• Hot flashes: Most women believe that hot flashes are only characteristic of menopause, but they often begin in perimenopause. Hot flashes can vary from a slight feeling of warmth to an overwhelming feeling of consumption by fire, inside and out. A significant hot flash can induce facial and upper body redness, swelling, chills, visible perspiration, and even confusion. 
  • Decreasing fertility: Irregular ovulation inevitably means that the likelihood of conception and pregnancy decreases. However, even during perimenopause pregnancy is not impossible. Pregnancy is still possible until a woman hasn’t had a period for 12 consecutive months. 
  • Changes in sexual function: Significant changes in a woman’s body will often cause changes in sexual function such as lower sex drive and a decrease in arousal. Vaginal dryness and changes in bladder function can also contribute to changes in sexual function. Restoration of sexual drive should occur after perimenopause has passes. 
  • Nausea: Perimenopause nausea is a result of varying levels of estrogen in the body. When levels of estrogen are particularly high, nausea is highest as well. In some women, this may require rehabilitation through medication or other treatment. 
  • Loss of bone: Loss of bone is also known as osteoporosis. Osteoporosis is a common occurrence as men and women age, but there is a direct link between decreasing estrogen levels and loss of bone.

These are the most common symptoms of perimenopause, but physicians do not consider all signs harmless. In order to rule out other conditions, a woman should consult her doctor if she experiences any other changes in bleeding, such as:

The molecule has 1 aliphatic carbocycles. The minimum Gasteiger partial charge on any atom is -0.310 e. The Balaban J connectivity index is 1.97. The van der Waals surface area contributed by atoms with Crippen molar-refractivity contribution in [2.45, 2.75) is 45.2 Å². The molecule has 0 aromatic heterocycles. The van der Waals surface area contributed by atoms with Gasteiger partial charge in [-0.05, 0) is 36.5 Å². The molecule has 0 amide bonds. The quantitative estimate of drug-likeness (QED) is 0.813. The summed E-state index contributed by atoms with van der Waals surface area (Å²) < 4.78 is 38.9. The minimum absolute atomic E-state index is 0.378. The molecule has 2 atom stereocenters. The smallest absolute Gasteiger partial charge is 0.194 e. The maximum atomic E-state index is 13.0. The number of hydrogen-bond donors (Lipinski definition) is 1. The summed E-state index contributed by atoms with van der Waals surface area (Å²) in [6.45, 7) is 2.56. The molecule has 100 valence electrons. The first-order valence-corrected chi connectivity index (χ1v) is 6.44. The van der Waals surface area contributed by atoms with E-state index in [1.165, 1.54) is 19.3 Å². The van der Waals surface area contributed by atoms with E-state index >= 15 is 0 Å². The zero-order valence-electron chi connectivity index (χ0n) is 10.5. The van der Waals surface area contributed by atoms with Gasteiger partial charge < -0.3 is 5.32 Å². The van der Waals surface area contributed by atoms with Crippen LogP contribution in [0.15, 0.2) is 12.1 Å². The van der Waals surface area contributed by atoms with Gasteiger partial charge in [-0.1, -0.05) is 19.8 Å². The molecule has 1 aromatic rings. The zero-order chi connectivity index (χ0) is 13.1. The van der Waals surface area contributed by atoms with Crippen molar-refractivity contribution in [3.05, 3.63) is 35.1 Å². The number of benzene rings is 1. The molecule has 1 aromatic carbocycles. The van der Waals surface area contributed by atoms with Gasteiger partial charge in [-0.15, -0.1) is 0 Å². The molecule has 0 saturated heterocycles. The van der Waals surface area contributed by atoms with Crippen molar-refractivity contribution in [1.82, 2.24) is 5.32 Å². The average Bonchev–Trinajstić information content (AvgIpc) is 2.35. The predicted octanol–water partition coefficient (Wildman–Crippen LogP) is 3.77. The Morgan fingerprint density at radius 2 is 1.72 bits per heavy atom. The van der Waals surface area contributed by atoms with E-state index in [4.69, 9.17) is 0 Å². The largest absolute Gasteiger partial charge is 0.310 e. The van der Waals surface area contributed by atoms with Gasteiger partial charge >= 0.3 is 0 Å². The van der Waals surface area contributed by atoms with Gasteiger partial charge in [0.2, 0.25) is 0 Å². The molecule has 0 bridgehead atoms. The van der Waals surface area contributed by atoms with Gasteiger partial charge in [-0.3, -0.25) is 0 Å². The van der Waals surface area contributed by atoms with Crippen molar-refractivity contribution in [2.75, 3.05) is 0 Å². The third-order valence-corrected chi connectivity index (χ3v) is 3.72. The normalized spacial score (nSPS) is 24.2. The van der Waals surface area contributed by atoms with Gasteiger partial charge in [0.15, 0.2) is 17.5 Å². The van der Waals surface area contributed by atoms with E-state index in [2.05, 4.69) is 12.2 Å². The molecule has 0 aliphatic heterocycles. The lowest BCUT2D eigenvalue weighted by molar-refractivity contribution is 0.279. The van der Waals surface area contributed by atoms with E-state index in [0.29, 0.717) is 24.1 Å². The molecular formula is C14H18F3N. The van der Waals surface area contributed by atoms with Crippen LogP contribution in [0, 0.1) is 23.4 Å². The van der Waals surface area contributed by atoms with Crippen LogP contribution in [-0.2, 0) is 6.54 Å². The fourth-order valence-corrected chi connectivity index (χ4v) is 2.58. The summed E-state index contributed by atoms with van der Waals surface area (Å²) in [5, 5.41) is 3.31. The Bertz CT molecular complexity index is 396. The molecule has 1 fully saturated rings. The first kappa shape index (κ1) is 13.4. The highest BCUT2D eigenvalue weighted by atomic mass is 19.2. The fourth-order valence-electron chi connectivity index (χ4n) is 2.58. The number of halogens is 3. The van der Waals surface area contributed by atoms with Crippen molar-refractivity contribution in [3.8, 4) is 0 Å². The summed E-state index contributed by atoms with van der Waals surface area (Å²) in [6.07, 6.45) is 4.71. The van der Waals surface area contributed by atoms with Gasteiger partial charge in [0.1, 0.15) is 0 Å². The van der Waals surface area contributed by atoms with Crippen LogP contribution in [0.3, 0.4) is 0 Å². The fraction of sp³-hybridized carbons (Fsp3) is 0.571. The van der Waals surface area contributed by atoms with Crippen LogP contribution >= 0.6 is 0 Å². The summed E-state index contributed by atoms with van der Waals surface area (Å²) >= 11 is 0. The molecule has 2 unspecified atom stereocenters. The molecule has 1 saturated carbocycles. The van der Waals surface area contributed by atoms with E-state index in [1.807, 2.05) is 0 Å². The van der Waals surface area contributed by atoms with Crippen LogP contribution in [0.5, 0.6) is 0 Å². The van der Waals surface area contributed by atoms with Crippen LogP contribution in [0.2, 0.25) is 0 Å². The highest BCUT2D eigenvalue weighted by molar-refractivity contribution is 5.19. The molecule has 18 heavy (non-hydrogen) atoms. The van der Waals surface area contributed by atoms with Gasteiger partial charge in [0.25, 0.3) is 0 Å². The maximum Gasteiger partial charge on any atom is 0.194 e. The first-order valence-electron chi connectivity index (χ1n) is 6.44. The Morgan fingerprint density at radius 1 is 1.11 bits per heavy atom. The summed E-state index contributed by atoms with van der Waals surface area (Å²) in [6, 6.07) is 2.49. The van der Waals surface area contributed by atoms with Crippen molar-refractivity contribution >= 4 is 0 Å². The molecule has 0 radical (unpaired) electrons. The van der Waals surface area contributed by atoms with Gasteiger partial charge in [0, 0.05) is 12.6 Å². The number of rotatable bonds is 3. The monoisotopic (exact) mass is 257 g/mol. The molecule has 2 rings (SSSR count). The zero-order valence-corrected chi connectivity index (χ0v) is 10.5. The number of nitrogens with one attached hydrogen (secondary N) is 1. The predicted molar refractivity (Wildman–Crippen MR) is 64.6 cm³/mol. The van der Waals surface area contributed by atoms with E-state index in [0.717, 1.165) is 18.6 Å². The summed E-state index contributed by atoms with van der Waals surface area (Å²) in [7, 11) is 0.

• Heavy periods with blood clots
  • Periods that last several days longer than usual
  • Spotting between periods
  • Spotting after sex
  • Periods that occur close together

Any of these symptoms can be a result of other issues within the body not associated with perimenopause.

What Are My Perimenopause Treatment Options?

Perimenopause is a natural occurrence within the female body, but treatment is available for symptoms that get in the way of daily functioning. Doctors recommend improving general health and well-being through regular exercise and following a healthy diet, but other treatment options are available.

  • Hormone therapy: Hot flashes are one of the biggest concerns. Hormone therapy, in the form of pills, skin patches, gels or creams, can often alleviate the symptoms.
  • Vaginal estrogen: A vaginal estrogen cream applied directly to the tissue can help alleviate vaginal dryness, discomfort during intercourse, and some urinary problems.
  • Antidepressants: Antidepressants can help alleviate both mood swings and hot flashes.

Perimenopause occurs in all women, as early as their 30s or anytime throughout their 40s. If symptoms are mild, perimenopause may go unnoticed. Perimenopause has officially ended when a women has missed 12 consecutive periods, known as menopause. The most common symptoms of perimenopause include hot flashes, irregular periods, a decrease in fertility, nausea, and changes in sexual function.

Perimenopause is a natural occurrence within the female body. However, it is still important to consult your doctor when these changes occur. Specialists at AZ Gyn can provide early screening for women with low estrogen and treatment for perimenopause. AZ Gyn’s Gynecology Services and Minimally Invasive Procedures assist women towards attaining optimal health, including the treatment of perimenopausal and menopausal symptoms, enabling relief through compassionate, personalized care.

How Long Does Menopause Last on Average - Arizona Gynecology Consultants

How Long Does Menopause Last on Average?

This entry was posted in Menopause and tagged , on by .

The menopausal transition, or simply “menopause,” is a normal part of female aging. Once you start the transition, you’ll probably want to know exactly how long symptoms will last.

While every woman is different, here’s what to expect on average.

About Menopause

Estrogen Levels During Menopause Ages Graphic - Arizona Gynecology ConsultantsAll women experience menopause, with several different symptoms.The symptoms vary from woman to woman, and menopause is as unique a journey as the woman herself.